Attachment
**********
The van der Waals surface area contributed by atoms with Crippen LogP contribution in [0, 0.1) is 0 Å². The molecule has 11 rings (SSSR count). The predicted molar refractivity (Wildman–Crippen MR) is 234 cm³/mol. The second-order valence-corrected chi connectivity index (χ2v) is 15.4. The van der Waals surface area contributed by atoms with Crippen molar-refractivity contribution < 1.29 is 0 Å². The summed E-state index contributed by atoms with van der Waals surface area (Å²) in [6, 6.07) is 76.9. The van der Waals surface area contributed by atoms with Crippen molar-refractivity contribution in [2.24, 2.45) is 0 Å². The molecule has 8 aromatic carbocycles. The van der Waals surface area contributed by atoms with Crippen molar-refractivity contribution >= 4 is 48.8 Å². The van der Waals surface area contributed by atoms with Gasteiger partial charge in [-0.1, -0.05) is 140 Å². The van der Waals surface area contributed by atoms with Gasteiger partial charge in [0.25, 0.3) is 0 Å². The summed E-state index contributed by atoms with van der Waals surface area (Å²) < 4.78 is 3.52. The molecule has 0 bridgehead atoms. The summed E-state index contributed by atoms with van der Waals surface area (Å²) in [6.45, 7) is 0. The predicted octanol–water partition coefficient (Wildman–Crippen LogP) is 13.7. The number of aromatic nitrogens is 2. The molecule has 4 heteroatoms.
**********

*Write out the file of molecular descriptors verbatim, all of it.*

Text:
The van der Waals surface area contributed by atoms with Crippen LogP contribution in [0, 0.1) is 0 Å². The molecule has 11 rings (SSSR count). The predicted molar refractivity (Wildman–Crippen MR) is 234 cm³/mol. The second-order valence-corrected chi connectivity index (χ2v) is 15.4. The van der Waals surface area contributed by atoms with Crippen molar-refractivity contribution < 1.29 is 0 Å². The summed E-state index contributed by atoms with van der Waals surface area (Å²) in [6, 6.07) is 76.9. The van der Waals surface area contributed by atoms with Crippen molar-refractivity contribution in [2.24, 2.45) is 0 Å². The molecule has 8 aromatic carbocycles. The van der Waals surface area contributed by atoms with Crippen molar-refractivity contribution >= 4 is 48.8 Å². The van der Waals surface area contributed by atoms with Gasteiger partial charge in [-0.1, -0.05) is 140 Å². The van der Waals surface area contributed by atoms with Gasteiger partial charge in [0.25, 0.3) is 0 Å². The summed E-state index contributed by atoms with van der Waals surface area (Å²) < 4.78 is 3.52. The molecule has 0 bridgehead atoms. The summed E-state index contributed by atoms with van der Waals surface area (Å²) in [6.45, 7) is 0. The predicted octanol–water partition coefficient (Wildman–Crippen LogP) is 13.7. The number of aromatic nitrogens is 2. The molecule has 4 heteroatoms.